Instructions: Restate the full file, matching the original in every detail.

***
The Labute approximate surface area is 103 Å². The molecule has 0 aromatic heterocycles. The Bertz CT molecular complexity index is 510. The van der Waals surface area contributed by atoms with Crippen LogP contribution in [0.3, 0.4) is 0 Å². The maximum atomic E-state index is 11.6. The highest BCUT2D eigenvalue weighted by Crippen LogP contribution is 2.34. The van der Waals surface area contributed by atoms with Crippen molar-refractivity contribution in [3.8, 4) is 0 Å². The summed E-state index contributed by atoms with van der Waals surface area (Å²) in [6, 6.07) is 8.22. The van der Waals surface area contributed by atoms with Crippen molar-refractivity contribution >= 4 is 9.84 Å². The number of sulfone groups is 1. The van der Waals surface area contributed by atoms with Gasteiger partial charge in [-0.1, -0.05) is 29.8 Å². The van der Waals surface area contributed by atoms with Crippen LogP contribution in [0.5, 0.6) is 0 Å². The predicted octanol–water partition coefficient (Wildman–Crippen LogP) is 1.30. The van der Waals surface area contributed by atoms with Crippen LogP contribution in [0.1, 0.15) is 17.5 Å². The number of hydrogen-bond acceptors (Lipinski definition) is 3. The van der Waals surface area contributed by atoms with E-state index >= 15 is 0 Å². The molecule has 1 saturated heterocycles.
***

The Labute approximate surface area is 103 Å². The molecule has 0 aromatic heterocycles. The Bertz CT molecular complexity index is 510. The van der Waals surface area contributed by atoms with Crippen LogP contribution in [0.3, 0.4) is 0 Å². The maximum atomic E-state index is 11.6. The highest BCUT2D eigenvalue weighted by Crippen LogP contribution is 2.34. The van der Waals surface area contributed by atoms with Crippen molar-refractivity contribution in [3.8, 4) is 0 Å². The summed E-state index contributed by atoms with van der Waals surface area (Å²) in [6, 6.07) is 8.22. The van der Waals surface area contributed by atoms with Crippen molar-refractivity contribution >= 4 is 9.84 Å². The number of sulfone groups is 1. The van der Waals surface area contributed by atoms with Gasteiger partial charge in [-0.1, -0.05) is 29.8 Å². The van der Waals surface area contributed by atoms with Crippen LogP contribution in [0.5, 0.6) is 0 Å². The predicted octanol–water partition coefficient (Wildman–Crippen LogP) is 1.30. The van der Waals surface area contributed by atoms with Crippen LogP contribution in [0.1, 0.15) is 17.5 Å². The number of hydrogen-bond acceptors (Lipinski definition) is 3. The van der Waals surface area contributed by atoms with E-state index >= 15 is 0 Å². The molecule has 1 saturated heterocycles.